Coronavirus and ibuprofen: Separating fact from fictionWatch
Stories have been circulating online suggesting it's dangerous to take ibuprofen if you have coronavirus. Alongside genuine medical advice, false messages have been spreading, distorting the facts.
Both paracetamol and ibuprofen can bring a temperature down and help with flu-like symptoms.
But ibuprofen and other non-steroidal anti-inflammatory drugs (NSAIDs) are not suitable for everyone and can cause side-effects - especially for people with asthma, heart and circulatory problems.
The NHS website previously recommended both paracetamol and ibuprofen, but has since changed its advice to say that while "there is currently no strong evidence that ibuprofen can make coronavirus (Covid-19) worse... until we have more information, take paracetamol to treat the symptoms of coronavirus, unless your doctor has told you paracetamol is not suitable for you."
The NHS also says that people who are already taking ibuprofen on the advice of a doctor, should not stop taking it without checking first.
Although we don't yet know whether ibuprofen has a particular effect on the severity or length of illnesses caused by coronavirus - either in healthy people or those with underlying conditions - Dr Charlotte Warren-Gash, of the London School of Hygiene and Tropical Medicine, says, especially for vulnerable patients, "it seems sensible to stick to paracetamol as first choice".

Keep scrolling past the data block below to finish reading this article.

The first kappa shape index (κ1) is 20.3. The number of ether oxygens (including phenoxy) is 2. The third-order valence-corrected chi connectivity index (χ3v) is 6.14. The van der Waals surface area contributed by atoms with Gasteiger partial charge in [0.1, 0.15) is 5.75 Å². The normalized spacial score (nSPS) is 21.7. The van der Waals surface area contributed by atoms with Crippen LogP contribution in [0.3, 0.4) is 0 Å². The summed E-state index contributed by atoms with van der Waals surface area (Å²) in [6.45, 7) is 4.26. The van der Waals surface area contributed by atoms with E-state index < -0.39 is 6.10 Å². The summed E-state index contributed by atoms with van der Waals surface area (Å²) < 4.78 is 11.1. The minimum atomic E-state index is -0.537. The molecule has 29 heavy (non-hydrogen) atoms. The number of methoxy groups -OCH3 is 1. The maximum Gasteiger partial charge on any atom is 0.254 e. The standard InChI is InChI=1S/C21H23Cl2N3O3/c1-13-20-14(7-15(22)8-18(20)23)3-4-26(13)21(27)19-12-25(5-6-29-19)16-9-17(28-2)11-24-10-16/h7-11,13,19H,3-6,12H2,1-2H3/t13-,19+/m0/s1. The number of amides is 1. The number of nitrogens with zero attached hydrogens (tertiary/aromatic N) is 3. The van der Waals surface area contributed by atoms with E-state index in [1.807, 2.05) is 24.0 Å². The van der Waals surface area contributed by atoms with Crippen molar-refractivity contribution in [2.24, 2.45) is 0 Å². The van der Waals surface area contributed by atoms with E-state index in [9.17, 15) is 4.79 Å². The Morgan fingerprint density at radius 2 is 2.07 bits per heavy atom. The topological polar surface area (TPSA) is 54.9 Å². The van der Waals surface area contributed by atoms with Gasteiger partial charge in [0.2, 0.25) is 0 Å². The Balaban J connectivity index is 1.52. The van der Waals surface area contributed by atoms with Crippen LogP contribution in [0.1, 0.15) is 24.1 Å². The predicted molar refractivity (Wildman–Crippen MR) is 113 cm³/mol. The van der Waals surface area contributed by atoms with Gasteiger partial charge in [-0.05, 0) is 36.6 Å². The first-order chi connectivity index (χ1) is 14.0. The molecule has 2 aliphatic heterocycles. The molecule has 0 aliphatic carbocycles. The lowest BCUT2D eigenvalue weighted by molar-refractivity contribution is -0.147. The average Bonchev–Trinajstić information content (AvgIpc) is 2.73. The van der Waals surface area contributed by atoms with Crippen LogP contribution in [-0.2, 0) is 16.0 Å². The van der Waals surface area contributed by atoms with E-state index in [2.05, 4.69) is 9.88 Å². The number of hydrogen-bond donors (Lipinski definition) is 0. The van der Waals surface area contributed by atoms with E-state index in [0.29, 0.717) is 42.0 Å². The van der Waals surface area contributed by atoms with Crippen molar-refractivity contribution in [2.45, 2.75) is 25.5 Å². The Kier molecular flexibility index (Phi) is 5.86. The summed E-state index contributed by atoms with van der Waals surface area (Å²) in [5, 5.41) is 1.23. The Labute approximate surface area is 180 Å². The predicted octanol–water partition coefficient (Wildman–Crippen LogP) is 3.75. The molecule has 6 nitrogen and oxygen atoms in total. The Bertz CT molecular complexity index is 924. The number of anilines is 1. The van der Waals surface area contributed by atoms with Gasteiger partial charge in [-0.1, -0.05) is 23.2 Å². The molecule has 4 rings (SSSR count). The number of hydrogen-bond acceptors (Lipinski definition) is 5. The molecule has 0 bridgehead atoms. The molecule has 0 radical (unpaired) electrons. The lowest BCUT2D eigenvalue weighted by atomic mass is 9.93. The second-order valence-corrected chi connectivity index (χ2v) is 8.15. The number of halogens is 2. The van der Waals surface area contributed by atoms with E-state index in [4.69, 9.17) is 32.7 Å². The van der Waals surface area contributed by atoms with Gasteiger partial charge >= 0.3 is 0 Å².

But whatever the advice, there's still been a great deal of misinformation online. Bogus messages have been circulating on WhatsApp claiming that:
• "There are four young people in an intensive care unit in Cork who have no underlying illnesses - all were taking anti-inflammatories and there are concerns this has caused a more severe illness" (false)
• The University of Vienna has sent a memo warning people with coronavirus symptoms not to take ibuprofen, "because it has been discovered that it increases the speed of reproduction of the coronavirus Covid-19 in the body and this is the reason why people in Italy have reached the current bad stage and rapid spread" (false)
• "At the university hospital in Toulouse, France, there are four very critical cases of coronavirus in [young people] who do not have any health problems. Their problem is that when they all appeared to have symptoms, they all took painkillers like ibuprofen" (false)
These stories circulating on WhatsApp are also appearing on different platforms including Instagram.
Commonly these kinds of copied-and-pasted texts will claim to be from someone the forwarder says they know, often with a medical background.
All these claims are false
The Infectious Diseases Society of Ireland said a WhatsApp message circulating about coronavirus patients in Cork is "a fake message", asking anyone who receives it to "ignore and delete".
Toulouse University Hospital warned that inaccurate information was circulating on social networks, saying it would not have discussed the care of patients due to medical confidentiality.
So what do we know about ibuprofen and Covid-19?
There has been no research into ibuprofen and the new coronavirus (Covid-19).
But there has been some for other respiratory infections, suggesting ibuprofen is linked to more complications and more severe illness - although we don't know that the ibuprofen itself is causing this, according to Paul Little, a professor of primary care research at University of Southampton.